Select Page

IMG_1919

Before giving your crew a safety briefing, it is worth considering the specific circumstances of the planned trip, the experience of the crew and their familiarity with the vessel and each other.

If the crew already know the drill inside out and you know each other well, then the safety briefing can be limited to a discussion of the passage plan for the day, when and how you plan to leave the berth and the watch-keeping rotas.

If a crew does not fully understand the safety drill and does not know where the safety equipment can be found on board, then you will need to brief them on this before departure. It is a good idea to have a safety briefing checklist at hand so you can go through everything in detail.  The items to cover include location of safety equipment, use of gas stoves, what to do in the event of fire, actions for man overboard and abandoning ship. Ensure that at least one of the crew in addition to yourself can operate the radio and knows the routine for sending distress signals.  Also, remember to ask the crew if any of them are on medication and give out seasickness tablets if necessary.

If you have very young or novice crew aboard, then have a quiet run through with them and leave nothing to chance. The secret here is not to alarm inexperienced crew in any way and to reassure them that the boat is not going to heel over and sink as soon as it leaves the harbour.  Keep a positive attitude and don’t dwell on the likelihood of gas explosions, but on the great time everyone is going to have out on the water.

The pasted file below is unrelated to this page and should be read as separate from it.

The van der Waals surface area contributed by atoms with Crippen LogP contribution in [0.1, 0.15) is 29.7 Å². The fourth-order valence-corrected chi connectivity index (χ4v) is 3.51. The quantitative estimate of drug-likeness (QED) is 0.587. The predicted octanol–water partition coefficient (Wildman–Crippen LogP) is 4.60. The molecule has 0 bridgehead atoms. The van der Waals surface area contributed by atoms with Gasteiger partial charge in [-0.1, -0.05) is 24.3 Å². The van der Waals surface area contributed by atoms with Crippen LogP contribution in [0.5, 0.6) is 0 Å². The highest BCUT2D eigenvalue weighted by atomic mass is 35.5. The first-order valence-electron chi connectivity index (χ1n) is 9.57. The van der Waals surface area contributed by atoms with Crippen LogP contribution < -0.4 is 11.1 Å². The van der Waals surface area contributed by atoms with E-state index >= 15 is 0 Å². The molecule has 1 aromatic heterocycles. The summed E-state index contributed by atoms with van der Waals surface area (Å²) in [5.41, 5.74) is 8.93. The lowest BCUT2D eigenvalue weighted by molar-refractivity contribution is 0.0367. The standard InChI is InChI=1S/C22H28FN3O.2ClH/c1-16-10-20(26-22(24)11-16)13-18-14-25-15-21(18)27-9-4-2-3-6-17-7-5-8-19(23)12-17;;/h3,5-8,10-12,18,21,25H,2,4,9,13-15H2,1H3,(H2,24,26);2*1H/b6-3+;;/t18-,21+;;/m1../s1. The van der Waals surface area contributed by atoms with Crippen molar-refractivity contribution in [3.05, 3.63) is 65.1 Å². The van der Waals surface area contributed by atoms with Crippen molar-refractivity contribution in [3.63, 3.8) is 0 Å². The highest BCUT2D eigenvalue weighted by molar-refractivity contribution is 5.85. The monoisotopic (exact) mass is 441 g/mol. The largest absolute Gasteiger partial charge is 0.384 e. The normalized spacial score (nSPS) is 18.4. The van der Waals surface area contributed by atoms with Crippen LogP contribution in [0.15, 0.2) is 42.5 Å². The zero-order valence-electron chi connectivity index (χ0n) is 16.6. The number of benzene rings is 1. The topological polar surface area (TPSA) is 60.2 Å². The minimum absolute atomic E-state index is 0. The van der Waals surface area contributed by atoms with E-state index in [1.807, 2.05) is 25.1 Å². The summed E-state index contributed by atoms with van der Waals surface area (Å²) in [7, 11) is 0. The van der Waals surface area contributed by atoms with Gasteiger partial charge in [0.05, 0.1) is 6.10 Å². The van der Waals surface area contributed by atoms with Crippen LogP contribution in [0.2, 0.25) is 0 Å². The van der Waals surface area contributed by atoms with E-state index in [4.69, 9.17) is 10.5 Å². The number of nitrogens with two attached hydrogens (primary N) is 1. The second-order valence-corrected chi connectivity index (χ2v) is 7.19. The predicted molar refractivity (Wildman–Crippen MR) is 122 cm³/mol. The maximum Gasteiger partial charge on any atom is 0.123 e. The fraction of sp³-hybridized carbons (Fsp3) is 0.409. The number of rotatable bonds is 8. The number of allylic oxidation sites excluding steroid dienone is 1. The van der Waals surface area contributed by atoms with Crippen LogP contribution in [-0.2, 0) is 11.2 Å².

Safety Briefing Checklist

Down below:

  • Lifejackets and harnesses – fitting, when to wear, clipping on
  • Gas – risks, precautions, gas bottles and taps
  • Fire prevention – extinguishers, fire blanket, where and how to use
  • Moving around – companionway, handholds,  galley safety
  • Heads – how to use
  • Seacocks – location of
  • Hatches – opening and closing, risks
  • VHF – how to use
  • Engine – basic operation
  • Batteries – location

On Deck:

  • Hazards – boom, tripping, slipping, hatches
  • Clipping on – jackstays
  • Heaving line
  • Engine controls
  • Instruments
  • Lockers – contents
  • Winches and clutches – safe operation
  • Anchor – safe operation

Emergency:

  • First aid – kit location
  • MOB – equipment – throwing line, horseshoe buoy, Dan buoy
  • Flares – where, when and how to use
  • VHF – emergency procedure
  • EPIRB – how to activate
  • Liferaft – where, when and how to launch
  • Grab bag – where, contents
  • Steering failure – emergency tiller, where and how
  • Flooding – seacock failure, plugs.  Bilge pumps.  Bailing

Welfare:

  • Seasickness – what to do, how to avoid
  • Food and drink – use of galley
  • Kit – stowage
  • “One hand for you – the other for the boat!”